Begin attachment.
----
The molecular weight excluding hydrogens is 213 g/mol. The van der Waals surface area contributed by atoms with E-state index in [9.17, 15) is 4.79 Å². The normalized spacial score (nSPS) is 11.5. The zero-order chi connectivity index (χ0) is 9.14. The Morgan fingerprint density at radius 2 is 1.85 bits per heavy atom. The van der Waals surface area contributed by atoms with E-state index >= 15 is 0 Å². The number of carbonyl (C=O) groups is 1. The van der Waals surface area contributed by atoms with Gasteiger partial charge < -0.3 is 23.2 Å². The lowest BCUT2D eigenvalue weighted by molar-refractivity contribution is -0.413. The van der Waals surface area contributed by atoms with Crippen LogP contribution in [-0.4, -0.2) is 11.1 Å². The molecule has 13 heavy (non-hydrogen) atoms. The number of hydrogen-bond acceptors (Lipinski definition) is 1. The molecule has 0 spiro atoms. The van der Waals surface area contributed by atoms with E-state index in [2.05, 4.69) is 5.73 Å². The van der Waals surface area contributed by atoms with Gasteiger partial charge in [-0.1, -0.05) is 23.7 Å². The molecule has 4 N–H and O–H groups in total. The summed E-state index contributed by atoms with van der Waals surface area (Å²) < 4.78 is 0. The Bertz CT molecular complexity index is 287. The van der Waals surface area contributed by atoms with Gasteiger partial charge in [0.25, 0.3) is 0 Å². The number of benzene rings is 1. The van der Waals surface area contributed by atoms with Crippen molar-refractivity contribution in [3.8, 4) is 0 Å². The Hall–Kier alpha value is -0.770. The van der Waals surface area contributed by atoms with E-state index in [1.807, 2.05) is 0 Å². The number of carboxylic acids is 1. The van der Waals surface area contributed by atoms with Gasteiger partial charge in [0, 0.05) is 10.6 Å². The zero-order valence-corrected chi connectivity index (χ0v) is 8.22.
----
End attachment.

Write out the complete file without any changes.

The molecular weight excluding hydrogens is 213 g/mol. The van der Waals surface area contributed by atoms with E-state index in [9.17, 15) is 4.79 Å². The normalized spacial score (nSPS) is 11.5. The zero-order chi connectivity index (χ0) is 9.14. The Morgan fingerprint density at radius 2 is 1.85 bits per heavy atom. The van der Waals surface area contributed by atoms with E-state index >= 15 is 0 Å². The number of carbonyl (C=O) groups is 1. The van der Waals surface area contributed by atoms with Gasteiger partial charge < -0.3 is 23.2 Å². The lowest BCUT2D eigenvalue weighted by molar-refractivity contribution is -0.413. The van der Waals surface area contributed by atoms with Crippen LogP contribution in [-0.4, -0.2) is 11.1 Å². The molecule has 13 heavy (non-hydrogen) atoms. The number of hydrogen-bond acceptors (Lipinski definition) is 1. The molecule has 0 spiro atoms. The van der Waals surface area contributed by atoms with E-state index in [2.05, 4.69) is 5.73 Å². The van der Waals surface area contributed by atoms with Gasteiger partial charge in [-0.1, -0.05) is 23.7 Å². The molecule has 4 N–H and O–H groups in total. The summed E-state index contributed by atoms with van der Waals surface area (Å²) < 4.78 is 0. The Bertz CT molecular complexity index is 287. The van der Waals surface area contributed by atoms with Gasteiger partial charge in [0.25, 0.3) is 0 Å². The number of benzene rings is 1. The van der Waals surface area contributed by atoms with Crippen molar-refractivity contribution in [3.8, 4) is 0 Å². The Hall–Kier alpha value is -0.770. The van der Waals surface area contributed by atoms with E-state index in [1.807, 2.05) is 0 Å². The number of carboxylic acids is 1. The van der Waals surface area contributed by atoms with Gasteiger partial charge in [0, 0.05) is 10.6 Å². The zero-order valence-corrected chi connectivity index (χ0v) is 8.22.